Latch-up in VLSI is a short circuit/low impedance channel generated between the power and ground rails of a MOSFET circuit, resulting in high current leading to IC damage. It is caused by the interaction of parasitic PNP and NPN transistors (BJT’s). This results in a structure that resembles a Silicon Controlled rectifier (SCR). These create a positive feedback loop by short-circuiting the power and ground rails, resulting in excessive current and perhaps it causes damage to the device.
How Does Latch-Up Form?
The parasitic structure is commonly equivalent to a thyristor (or SCR), a PNPN structure that functions as a PNP and an NPN transistor stacked next to each other. When one of the transistors conducts during a latch-up, the other one begins to conduct as well.
They both maintain saturation for as long as the structure is forward-biased and some current flows through it- which is normal until the power is turned off. The SCR parasitic structure is produced on the output drivers of the gates as a component of the totem-pole PMOS and NMOS transistor pair.
What is the Cause for Latch-Up in VLSI?
- Usually latch-up caused due to a positive or negative voltage spike on an input or output pin of a digital device that exceeds the rail voltage by more than a diode drop is a typical cause of latch-up. The latch-up in VLSI does not have to occur between the power rails; it can occur anywhere where the necessary parasitic structure exists.
- Another cause is that the supply voltage exceeds the absolute maximum rating, which is frequently caused by a transient spike in the power supply. It causes an internal junction to fail. This is common in circuits that employ various supply voltages that do not power up in the correct order. This results in voltages on data lines exceeding the input rating of devices that have not yet attained a nominal supply voltage.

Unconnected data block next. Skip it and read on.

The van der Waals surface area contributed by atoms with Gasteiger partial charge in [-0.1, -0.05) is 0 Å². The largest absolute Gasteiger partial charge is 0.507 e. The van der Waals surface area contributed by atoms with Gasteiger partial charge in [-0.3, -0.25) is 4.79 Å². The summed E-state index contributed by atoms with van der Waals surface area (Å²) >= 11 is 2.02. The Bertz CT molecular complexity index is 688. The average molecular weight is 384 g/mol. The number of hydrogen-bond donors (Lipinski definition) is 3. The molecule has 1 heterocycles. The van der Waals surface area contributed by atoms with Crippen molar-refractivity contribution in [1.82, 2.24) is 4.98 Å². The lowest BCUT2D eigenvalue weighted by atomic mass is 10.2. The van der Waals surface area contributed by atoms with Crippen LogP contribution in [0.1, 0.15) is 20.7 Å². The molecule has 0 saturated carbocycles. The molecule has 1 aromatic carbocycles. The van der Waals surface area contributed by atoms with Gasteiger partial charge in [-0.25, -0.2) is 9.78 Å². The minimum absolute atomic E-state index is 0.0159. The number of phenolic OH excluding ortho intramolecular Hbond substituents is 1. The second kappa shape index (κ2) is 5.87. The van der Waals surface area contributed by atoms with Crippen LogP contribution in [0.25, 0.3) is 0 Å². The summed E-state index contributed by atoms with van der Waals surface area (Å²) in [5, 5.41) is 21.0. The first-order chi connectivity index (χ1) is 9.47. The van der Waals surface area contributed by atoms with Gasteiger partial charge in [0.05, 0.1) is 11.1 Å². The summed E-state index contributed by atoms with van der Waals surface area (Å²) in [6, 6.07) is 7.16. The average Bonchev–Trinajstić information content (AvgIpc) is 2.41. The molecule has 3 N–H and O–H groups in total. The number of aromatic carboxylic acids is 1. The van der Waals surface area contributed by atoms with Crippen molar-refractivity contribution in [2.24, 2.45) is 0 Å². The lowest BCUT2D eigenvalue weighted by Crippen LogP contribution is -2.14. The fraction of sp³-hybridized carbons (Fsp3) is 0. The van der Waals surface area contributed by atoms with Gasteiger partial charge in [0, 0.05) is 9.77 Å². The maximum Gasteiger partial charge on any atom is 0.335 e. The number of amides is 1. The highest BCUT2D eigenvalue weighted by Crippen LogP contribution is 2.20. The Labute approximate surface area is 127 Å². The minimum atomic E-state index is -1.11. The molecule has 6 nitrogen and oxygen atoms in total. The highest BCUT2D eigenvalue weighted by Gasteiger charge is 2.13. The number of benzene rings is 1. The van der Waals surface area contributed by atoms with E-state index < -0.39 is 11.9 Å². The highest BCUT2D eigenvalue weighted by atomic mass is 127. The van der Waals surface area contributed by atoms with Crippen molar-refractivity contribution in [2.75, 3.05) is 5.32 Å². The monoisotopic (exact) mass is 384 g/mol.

- An electrostatic discharge can also create latch-ups.
- Ionizing radiation is another typical source of latch-ups, making it a serious concern in electronic devices meant for space (or extremely high-altitude) applications.
- Latch-ups can also be caused by high-power microwave interference. At increasing temperatures, both CMOS and TTL integrated circuits are more prone to latch up.
Prevention Techniques for Latch-Up in VLSI:
Chips can be designed to be latch-up resistant by including an insulating oxide layer (called a trench) that covers both the NMOS and PMOS transistors. The parasitic silicon-controlled rectifier (SCR) structure between these transistors is therefore broken. Such components are essential in situations when appropriate power and signal sequencing cannot be ensured, such as hot swap devices.
Devices made from lightly doped epitaxial layers grown on heavily doped substrates are less prone to latch up. The heavily doped layer serves as a current sink, allowing surplus minority carriers to recombine fast.
Most silicon-on-insulator devices are latch-up resistant by design. The latch-up connection is a low-resistance connection between the tub and the power supply rails.
To avoid the latch, each transistor has its own tap connection.
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